by Robert Brow ( Kingston, Ontario, March 2006

Once upon a time there was a civilization of tiny atom-sized watchmen. They lived inside an old spring-driven Swiss watch, and they were brilliant scientists. They admitted there were some things they could not calculate exactly. Every day the spring would be wound up, but this could happen at unpredictable times. Everything else worked exactly by their formulae for the movement of the barrel assembly, the four connected wheels, and the escape wheel. Obviously these had evolved from other time pieces, which is why they tried hard to make contact with clocks out in space.

One day their world came to a catastrophic end. Their watch was taken to be cleaned, and they all perished without trace.

Like those tiny watchmen, scientists in our day collects millions of observations, and these can be set out as immutable laws of nature. This was done brilliantly by Sir Isaac Newton (1642-1727). In his Principia Mathematica (1687) he set out the principles of gravitation in the working of the Solar System. He himself viewed his work as proof of an intelligent designer who must have created our universe (note at the end of the second edition of the Principia).

It was only later that scientists interpreted their inexorable laws as the basis of atheistic materialism. Newton’s system still works for all practical purposes in our solar system, but it was Einstein (1879-1955) who formulated the theory of relativity, and this was followed by the science of quantum mechanics, both of which are used to explain forces that work throughout our universe.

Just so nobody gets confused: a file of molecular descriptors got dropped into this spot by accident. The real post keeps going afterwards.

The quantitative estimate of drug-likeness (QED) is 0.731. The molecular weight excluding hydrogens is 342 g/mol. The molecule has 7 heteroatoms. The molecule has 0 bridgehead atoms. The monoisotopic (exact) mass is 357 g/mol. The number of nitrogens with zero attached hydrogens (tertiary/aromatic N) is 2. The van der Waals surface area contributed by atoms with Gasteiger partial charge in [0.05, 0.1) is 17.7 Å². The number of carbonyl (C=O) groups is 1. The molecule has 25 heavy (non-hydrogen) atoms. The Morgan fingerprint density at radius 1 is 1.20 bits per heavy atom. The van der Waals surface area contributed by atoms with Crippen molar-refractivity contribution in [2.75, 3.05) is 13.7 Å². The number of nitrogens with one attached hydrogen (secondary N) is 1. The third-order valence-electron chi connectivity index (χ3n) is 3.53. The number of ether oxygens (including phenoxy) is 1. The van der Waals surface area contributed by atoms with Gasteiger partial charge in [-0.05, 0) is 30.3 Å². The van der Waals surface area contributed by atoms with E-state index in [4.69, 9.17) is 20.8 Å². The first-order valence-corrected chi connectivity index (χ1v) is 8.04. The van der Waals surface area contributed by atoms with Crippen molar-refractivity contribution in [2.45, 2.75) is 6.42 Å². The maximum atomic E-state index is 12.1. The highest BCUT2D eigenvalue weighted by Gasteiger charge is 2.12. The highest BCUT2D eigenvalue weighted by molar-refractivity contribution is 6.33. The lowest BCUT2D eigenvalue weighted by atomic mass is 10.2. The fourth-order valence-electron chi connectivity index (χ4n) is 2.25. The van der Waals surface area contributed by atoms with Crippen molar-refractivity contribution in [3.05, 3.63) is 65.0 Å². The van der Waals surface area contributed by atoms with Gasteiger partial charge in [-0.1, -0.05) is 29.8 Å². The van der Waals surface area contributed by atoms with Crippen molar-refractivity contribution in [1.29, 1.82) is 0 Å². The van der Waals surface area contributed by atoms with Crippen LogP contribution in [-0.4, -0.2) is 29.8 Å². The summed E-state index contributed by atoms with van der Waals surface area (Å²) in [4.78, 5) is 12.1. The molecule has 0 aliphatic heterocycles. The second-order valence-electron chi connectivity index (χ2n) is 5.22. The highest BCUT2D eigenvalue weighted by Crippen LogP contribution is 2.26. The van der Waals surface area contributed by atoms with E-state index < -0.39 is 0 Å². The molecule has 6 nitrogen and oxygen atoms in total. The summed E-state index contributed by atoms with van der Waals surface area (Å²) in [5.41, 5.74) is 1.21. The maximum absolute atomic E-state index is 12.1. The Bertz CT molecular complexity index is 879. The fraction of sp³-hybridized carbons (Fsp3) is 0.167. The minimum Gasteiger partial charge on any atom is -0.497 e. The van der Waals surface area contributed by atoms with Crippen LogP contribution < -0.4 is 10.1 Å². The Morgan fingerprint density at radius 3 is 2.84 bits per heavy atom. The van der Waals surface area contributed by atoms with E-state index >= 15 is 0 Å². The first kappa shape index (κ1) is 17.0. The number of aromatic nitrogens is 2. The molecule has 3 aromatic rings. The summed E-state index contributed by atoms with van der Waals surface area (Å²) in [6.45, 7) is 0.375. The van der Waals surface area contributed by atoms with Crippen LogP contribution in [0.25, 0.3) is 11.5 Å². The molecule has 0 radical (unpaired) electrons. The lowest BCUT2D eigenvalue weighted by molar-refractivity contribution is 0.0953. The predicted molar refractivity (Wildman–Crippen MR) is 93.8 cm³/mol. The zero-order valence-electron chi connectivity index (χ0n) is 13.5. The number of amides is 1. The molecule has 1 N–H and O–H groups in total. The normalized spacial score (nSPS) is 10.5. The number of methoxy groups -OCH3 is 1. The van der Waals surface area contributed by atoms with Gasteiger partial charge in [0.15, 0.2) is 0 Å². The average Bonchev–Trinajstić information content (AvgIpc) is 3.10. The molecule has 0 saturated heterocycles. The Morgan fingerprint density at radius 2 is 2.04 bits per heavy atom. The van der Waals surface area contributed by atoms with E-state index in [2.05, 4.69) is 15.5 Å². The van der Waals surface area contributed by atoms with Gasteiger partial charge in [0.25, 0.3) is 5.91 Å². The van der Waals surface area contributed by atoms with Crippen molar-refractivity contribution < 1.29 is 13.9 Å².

Is modern science any further ahead than the tiny watchmen? For atheists there is the assumption that their scientific laws will in due course explains everything there is. No God is needed to create or intervene. Others find it much easier to see some intelligent design at work.

If there could have been Christians among the watchmen, they might have listed five kinds of miracle that pointed them to an intelligent Creator :

1 The design and making of their watch .

2 The fact that watchmen can understand what the Creator has made.

3 The Watchmaker taking birth among them as a tiny watchman.

4 The resurrection of the watchmaker after he was put to death.

5 Their sense of being loved by the Watchmaker.

None of these can be given a proof from within the laws of science. Faith in Intelligent design assumes an intervention from outside the laws of science.



Robert Brow